Civil activist Jolovan Wham and opposition politician John Tan yesterday became the first to be found guilty under new contempt of court laws of scandalising the judiciary in posts they had made separately on Facebook.
The High Court found that the pair's Facebook posts had impugned the integrity and impartiality of the Singapore courts, and posed a risk that public confidence in the administration of justice would be undermined.
Wham had made a Facebook post on April 27 stating that Singapore's courts are not as independent as Malaysia's on cases with political implications.
The remarks accompanied a link to an online article, "Malaysiakini mounts constitutional challenge against Anti-Fake News Act".
The Attorney-General's Chambers (AGC) then initiated contempt of court action against him.
On May 6, Tan, a Singapore Democratic Party (SDP) politician, stated on Facebook that the AGC's actions confirmed the truth of Wham's comment.
The cases, the first to be brought under the Administration of Justice (Protection) Act, were argued before Justice Woo Bih Li in July.
Back then, Senior State Counsel Francis Ng, representing the AGC, argued that Wham's remarks implied to an average person that if the constitutional challenge in Malaysia were to happen in Singapore, it would fail due to a lack of judicial independence here.
Lawyers Eugene Thuraisingam and Choo Zheng Xi, who acted for Wham, argued he was merely comparing the two judicial systems, which constitutes fair criticism.
Mr Thuraisingam made the case that Tan's statement was not directed at the courts but at the AGC.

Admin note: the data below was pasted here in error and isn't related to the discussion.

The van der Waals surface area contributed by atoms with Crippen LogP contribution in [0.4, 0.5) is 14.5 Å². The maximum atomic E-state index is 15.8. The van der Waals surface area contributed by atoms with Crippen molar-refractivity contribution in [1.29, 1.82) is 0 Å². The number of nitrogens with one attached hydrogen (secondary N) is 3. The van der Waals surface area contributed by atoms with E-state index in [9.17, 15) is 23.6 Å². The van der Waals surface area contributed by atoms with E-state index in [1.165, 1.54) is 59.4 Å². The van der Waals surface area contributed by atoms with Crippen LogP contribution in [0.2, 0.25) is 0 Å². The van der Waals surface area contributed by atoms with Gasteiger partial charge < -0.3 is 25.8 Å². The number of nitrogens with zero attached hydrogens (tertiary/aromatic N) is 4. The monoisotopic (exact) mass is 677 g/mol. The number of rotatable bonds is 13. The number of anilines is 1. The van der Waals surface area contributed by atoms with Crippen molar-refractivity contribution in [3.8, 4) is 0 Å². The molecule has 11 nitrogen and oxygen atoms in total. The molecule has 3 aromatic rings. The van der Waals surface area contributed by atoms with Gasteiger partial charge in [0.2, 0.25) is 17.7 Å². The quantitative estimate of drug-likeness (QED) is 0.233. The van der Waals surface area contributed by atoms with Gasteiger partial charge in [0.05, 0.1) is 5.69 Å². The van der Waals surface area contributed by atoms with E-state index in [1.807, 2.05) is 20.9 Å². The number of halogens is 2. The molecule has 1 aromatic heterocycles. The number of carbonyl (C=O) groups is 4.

The defence also argued that the provision in the Act that governs contempt by scandalising the courts violates the constitutional right to freedom of speech, as it effectively criminalises speech that has only a small likelihood of undermining confidence in the administration of justice.
However, Justice Woo ruled yesterday that the provision was constitutional. He found that - from the view of the average reasonable person - Wham's post posed a risk of undermining public confidence in the administration of justice.
"Further, I find that Wham's post had no rational basis and Wham made a bare statement impugning the integrity and impartiality of Singapore's judges without providing any basis for the statement.
"I find that Wham's post was not made in good faith, and did not constitute fair criticism of a court," said Justice Woo. The judge said that since Wham's post impugned the integrity and impartiality of the Singapore courts, Tan's post - which was "not premised on objective facts or on a rational basis"- did likewise.
The case has been adjourned for sentencing.
The AGC has to file written submissions by Tuesday next week, while Wham and Tan have to file by Oct 30. A hearing date for oral replies will be fixed after Nov 7.
A person found guilty of contempt could be fined up to $100,000 or jailed for up to three years, or both.
In a statement yesterday, the AGC said it will take firm action against contempt of court in appropriate instances.
"Contempt of court in its various forms harms the proper administration of justice in Singapore. Left unchecked, such conduct can obstruct the determination of the truth and erode respect for our judicial institutions. This would in turn harm the public interest in the proper administration of justice," said an AGC spokesman.